Of the 168 patients analyzed, 93 had Crohn’s disease and 75 had ulcerative colitis. outlines their baseline characteristics, which are typical for the IBD population at this clinic. The mean age was 42 years, and females accounted for 52% of the patients with Crohn’s disease and 75% of those with ulcerative colitis. Overall, 16% of patients with ulcerative colitis had active disease at the time of enrollment, and the distribution of disease was as expected for IBD. Only two of the cohort, both with Crohn’s disease, had a history of prior ileal resection.
Baseline characteristics of patients
||CD (n = 93)
||UC (n = 75)
|Mean age (years)
|Prior surgery (%)
|Disease geography (%)
|Active at enrollment (%)
|Current medications (%)
The prevalence of nephrolithiasis in the patients with Crohn’s disease was 38% compared with 38% for those with ulcerative colitis. The prevalence of hydronephrosis was 10% in the patients with Crohn’s disease and 13% in those with ulcerative colitis. Although none of the patients had been previously hospitalized for symptomatic nephrolithiasis, nine patients with Crohn’s disease and five with ulcerative colitis (the same patients who developed hydronephrosis) had a history of recurrent urinary tract infection.
The univariate factors associated with nephrolithiasis are detailed in . Nephrolithiasis was more prevalent in patients with ileocolonic (L3) disease than in those with other subtypes of Crohn’s disease, including ileal disease only (odds ratio 2.3, P = 0.007). The numbers of patients with prior surgery (2%) was insufficient to draw conclusions about its association with formation of renal calculi in patients with Crohn’s disease. In patients with ulcerative colitis, extent of disease was not significantly associated with nephrolithiasis (P = 0.195). However, active ulcerative colitis represented a significant risk factor for formation of renal calculi (odds ratio 4.2, 95% confidence interval 1.1–15, P = 0.02). In all patients with IBD, any medication use was associated with renal calculi, although this association was not significant when controlled for disease activity.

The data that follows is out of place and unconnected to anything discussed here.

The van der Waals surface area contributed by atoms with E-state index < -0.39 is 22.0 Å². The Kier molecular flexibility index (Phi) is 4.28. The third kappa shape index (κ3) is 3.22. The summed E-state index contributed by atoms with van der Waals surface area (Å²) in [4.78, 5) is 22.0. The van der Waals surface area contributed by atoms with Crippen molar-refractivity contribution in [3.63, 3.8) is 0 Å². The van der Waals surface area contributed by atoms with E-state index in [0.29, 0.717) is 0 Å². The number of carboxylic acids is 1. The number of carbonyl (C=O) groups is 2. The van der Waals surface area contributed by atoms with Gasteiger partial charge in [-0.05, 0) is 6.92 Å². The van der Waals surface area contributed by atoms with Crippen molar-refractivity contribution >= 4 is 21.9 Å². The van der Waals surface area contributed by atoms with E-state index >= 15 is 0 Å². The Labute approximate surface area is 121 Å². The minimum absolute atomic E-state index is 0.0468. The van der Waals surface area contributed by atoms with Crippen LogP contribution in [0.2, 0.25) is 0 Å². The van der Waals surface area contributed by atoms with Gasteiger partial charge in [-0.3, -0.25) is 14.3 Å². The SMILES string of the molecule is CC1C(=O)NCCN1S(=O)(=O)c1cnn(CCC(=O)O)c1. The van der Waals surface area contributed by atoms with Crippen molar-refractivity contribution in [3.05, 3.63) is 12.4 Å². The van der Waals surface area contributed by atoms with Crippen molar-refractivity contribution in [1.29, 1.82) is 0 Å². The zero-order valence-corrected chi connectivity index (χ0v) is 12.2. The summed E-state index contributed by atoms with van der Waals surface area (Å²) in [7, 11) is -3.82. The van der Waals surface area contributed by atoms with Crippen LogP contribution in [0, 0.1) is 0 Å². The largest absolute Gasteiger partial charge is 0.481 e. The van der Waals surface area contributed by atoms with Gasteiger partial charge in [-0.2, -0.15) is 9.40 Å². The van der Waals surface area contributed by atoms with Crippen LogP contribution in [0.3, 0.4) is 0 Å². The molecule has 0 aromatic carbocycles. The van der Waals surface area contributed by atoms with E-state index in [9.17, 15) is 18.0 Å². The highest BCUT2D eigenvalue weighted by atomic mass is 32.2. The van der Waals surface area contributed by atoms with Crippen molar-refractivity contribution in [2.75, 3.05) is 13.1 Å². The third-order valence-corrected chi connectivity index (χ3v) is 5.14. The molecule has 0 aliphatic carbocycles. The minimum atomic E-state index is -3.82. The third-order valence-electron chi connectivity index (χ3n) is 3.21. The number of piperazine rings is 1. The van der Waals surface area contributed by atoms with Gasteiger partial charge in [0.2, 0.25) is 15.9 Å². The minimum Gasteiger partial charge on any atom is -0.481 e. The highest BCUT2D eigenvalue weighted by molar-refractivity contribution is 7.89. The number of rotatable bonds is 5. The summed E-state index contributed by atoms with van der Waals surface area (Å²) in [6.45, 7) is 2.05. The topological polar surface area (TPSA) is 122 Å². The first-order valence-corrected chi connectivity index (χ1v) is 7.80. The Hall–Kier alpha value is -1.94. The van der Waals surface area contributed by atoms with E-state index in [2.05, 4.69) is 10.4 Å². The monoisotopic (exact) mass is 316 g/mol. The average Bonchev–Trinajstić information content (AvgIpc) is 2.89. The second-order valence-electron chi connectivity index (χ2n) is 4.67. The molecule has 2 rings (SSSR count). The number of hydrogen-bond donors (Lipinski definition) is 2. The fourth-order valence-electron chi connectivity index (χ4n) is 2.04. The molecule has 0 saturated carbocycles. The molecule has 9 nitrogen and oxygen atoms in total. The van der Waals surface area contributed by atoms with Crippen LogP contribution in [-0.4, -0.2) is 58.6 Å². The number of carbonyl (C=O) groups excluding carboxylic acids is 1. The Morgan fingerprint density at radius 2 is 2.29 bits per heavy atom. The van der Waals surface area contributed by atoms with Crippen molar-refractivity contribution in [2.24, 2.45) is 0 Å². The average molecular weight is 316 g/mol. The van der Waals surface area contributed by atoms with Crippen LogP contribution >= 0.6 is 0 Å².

Univariate factors associated with renal calculi
||CD (n = 93)
||UC (n = 75)
|Disease activity (UC)
||OR 4.2 (95% CI 1.1–15, P = 0.02)
|Disease location (L3)
||OR 2.3 (95% CI 1.8–7, P = 0.007)
||OR 2.9 (95% CI 1.1–7, P = 0.03)
||OR 5.2 (95% CI 1.9–14, P = 0.002)
||OR 10 (95% CI 1.1–90, P = 0.03)
||OR 4.2 (1.7–10, P = 0.001)
||OR 3.9 (95% CI 1.4–10, P = 0.006)
||OR 3.5 (95% CI 1.3–9.8, P = 0.002)
||OR 12 (95% CI 1.5–110, P = 0.01)
||OR 3.8 (95% CI 1.3–11, P = 0.01)
Inflammatory bowel disease is typically accompanied by diarrhea and malabsorption, both of which are predisposing factors for formation of renal calculi. The risk is increased when patients have previously undergone surgical procedures, such as total colectomy with ileostomy, small bowel resection, or intestinal bypass.5 Previous studies have reported that the prevalence of renal calculi is 7%–15% in patients with IBD,10 but many of those studies involved populations in which the rates of intestinal resection were high. In patients with IBD (having previously undergone surgery or not), it is important that this complication be investigated in a timely manner in order to prevent chronic kidney disease, as demonstrated in previous studies.10,11 Ultrasound is highly effective in showing large stones (>5 mm), and coupled with its safety relative to computed tomography, is the preferred screening method for renal calculi in asymptomatic populations.12,13